- The feed might not be configured correctly. This can be tested by going to Parameters->Symbols and clicking the ‘View’ button on one of your symbols. If the graph that appears is populated everything is OK. If not double check the configuration using the documentation instructions.
ArbMaker 4.0 handles out-of-sample testing at the point of pair selection but also can be used to check if your pairs still look as promising as the day they were placed in the portfolio.
For this, just go to the Portfolios, click Test on the pair in question and in the back tester dialog that opens tick the ‘WalkForward’ option.
The test will run your original strategy parameters to the day you placed the pair in the portfolio; and use all the new data that arrived since that date for the out-of-sample run. The results will be listed separately as Training and Run data.
Take a trial of the latest version right here and try it out!
Another mini-chapter in the knowledge-sharing series in support of release of version 4.0 (for which trials can be taken here).
Incoming data changes the statistical profile of pairs – sometimes for the worse in terms of cointegration. For these pairs users may wish to:
- refrain from opening positions where the statistical profile of a given pair deteriorates below a certain level
- close currently open trades where the statistical profile of a given pair deteriorates below a certain level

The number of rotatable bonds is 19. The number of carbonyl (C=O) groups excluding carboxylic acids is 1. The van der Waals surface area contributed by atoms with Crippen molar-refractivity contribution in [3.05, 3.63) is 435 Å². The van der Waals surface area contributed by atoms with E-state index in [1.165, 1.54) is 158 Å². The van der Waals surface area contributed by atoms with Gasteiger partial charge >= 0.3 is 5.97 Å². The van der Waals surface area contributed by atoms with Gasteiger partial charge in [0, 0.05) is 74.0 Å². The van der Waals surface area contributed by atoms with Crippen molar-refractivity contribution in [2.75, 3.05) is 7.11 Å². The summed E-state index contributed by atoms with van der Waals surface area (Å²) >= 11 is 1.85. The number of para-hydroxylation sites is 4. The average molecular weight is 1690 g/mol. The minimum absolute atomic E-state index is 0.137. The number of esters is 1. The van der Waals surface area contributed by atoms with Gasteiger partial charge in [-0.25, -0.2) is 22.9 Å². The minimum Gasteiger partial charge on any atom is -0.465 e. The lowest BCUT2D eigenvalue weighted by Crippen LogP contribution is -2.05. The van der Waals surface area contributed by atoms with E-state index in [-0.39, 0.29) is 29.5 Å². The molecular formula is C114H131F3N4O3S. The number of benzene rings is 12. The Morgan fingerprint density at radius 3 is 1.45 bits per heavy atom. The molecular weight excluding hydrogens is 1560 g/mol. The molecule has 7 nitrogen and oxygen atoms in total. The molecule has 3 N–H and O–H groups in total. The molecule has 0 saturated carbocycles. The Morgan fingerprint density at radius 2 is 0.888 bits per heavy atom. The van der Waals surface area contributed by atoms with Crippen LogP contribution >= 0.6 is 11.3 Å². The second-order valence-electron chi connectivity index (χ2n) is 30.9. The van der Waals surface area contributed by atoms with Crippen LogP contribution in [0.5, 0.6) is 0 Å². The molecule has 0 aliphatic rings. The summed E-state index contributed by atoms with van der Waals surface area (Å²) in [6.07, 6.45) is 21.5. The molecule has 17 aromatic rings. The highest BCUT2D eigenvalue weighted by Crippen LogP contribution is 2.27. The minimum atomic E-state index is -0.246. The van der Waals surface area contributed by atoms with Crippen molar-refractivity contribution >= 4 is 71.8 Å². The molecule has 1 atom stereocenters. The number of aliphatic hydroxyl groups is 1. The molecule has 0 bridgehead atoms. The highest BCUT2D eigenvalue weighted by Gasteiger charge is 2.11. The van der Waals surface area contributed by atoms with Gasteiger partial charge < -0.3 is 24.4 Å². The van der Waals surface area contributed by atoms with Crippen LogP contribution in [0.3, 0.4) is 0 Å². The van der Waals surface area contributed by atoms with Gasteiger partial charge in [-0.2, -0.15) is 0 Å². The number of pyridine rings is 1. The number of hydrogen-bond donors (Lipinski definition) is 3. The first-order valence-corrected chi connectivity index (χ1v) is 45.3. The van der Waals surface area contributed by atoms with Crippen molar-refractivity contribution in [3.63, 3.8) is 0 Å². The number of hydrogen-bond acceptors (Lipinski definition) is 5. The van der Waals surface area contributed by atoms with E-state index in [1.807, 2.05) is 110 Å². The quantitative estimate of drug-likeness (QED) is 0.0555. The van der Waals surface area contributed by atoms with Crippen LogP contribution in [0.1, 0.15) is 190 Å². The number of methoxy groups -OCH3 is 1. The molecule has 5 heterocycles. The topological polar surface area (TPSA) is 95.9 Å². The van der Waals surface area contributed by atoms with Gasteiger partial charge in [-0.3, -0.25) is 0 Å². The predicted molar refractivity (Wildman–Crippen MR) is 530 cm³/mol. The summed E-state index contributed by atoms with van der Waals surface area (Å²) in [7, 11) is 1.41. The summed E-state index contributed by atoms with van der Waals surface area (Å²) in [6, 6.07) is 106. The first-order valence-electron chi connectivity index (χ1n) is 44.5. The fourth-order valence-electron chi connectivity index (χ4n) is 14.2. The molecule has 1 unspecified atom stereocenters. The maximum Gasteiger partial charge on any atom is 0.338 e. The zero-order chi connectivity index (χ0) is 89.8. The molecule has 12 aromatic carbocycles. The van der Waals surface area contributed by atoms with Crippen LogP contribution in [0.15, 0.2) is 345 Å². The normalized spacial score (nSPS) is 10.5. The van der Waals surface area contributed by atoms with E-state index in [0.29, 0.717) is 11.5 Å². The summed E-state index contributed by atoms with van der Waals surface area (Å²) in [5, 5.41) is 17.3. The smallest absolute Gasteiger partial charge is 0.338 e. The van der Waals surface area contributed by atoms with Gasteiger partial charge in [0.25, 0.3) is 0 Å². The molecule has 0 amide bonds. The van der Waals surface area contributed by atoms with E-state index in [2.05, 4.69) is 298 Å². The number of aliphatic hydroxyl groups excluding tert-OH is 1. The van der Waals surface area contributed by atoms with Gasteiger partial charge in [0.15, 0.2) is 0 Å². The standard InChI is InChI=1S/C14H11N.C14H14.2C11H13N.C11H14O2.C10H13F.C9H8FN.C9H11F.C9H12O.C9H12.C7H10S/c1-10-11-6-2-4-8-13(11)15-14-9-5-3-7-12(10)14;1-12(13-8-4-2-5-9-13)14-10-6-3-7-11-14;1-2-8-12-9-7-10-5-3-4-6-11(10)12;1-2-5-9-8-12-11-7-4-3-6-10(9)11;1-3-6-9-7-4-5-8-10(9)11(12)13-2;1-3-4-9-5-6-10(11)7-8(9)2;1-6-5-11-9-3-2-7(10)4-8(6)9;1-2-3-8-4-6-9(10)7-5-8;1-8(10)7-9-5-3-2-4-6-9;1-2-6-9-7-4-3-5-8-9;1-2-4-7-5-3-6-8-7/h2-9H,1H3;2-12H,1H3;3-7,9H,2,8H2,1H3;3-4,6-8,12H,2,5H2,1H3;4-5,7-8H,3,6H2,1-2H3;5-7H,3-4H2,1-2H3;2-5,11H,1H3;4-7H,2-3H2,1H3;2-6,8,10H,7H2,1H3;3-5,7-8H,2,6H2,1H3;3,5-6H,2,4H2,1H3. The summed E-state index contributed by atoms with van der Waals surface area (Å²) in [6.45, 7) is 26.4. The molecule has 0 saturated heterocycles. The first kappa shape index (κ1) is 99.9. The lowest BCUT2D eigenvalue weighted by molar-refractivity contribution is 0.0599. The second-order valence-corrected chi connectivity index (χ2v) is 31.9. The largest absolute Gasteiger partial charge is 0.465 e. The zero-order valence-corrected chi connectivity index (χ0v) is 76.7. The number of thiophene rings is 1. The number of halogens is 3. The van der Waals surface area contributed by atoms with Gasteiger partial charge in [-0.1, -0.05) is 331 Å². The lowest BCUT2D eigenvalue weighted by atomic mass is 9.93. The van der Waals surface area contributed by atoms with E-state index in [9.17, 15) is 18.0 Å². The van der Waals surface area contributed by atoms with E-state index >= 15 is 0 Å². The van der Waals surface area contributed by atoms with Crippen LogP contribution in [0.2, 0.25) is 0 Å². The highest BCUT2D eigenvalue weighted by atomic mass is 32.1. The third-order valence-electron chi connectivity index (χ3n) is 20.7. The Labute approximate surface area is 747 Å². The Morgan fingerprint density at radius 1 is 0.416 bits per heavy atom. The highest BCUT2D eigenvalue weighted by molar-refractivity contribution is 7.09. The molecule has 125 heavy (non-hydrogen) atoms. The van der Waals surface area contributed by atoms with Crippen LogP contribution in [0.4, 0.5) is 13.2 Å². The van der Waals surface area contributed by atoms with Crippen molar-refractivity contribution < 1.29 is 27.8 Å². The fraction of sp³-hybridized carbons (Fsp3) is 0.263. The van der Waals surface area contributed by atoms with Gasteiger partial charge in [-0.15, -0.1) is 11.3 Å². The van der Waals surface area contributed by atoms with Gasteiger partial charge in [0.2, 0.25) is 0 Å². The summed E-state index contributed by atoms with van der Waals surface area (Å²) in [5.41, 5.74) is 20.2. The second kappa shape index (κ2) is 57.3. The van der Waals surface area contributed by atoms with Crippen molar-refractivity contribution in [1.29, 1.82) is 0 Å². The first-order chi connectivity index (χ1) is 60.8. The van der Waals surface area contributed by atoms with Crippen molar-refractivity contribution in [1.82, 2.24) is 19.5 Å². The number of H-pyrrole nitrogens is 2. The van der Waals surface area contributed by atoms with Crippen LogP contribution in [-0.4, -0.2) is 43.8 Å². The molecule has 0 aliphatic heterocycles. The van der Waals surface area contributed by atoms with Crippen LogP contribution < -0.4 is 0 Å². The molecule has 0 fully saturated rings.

That’s possible using 6 available statistical filters in ArbMaker’s Tracker screen. These are:
- The Mean Reversion Coefficient (MRC)
- Fixed Beta (entered as an absolute number)
- Correlation (entered as an absolute number)
- Pair Reversed
See the documentation for the detail but, in brief, each of these works an exclusion basis. For example, the cointegration filters exclude pairs failing at chosen levels; the MRC filter excludes pairs sporting a coefficient greater than a user-defined level; and so on. Settings can be saved via the ‘Save Layout’ button.
With these controls traders only go into pairs with the stat profiles they want.
ArbMaker 4.0 was released yesterday. The software remains unique in the marketplace and questions we have had over time demonstrate a demand for detailed information specific to pairs trading using cointegration.
So, in a series of blog postings, we are increasing knowledge-sharing based on a collection of those questions.
Today’s post covers one of the more important questions: how is it that a spread trade can end up reverting to its mean at a loss? There are several ways. For example:
- The spread distribution underlying the Z score chart is not near-normal. Z scores rely on normality or near normality to be meaningful.
- The live beta deviates during the trade from the modelled historic beta. That may be due to a disturbance to the underlying cointegrated relationship – i.e. conditions are changing. This is common in FX where there are macroeconomic announcements nearly every day that are more signal than noise and can break cointegrated pairs – especially at the intraday level.
- The beta is unreliable due to a low R² (R² being a measure of model strength). We find R²s less than 70% have a higher likelihood of failing to revert with profit.
Keep in mind, too, that the Z score is a description of the spread and not an indicator of cointegration. If it blows out it may be reflecting a weakening cointegration situation; or it might be reflecting a small window size (if one was used for the Z calculation) making it more sensitive to the incoming price data.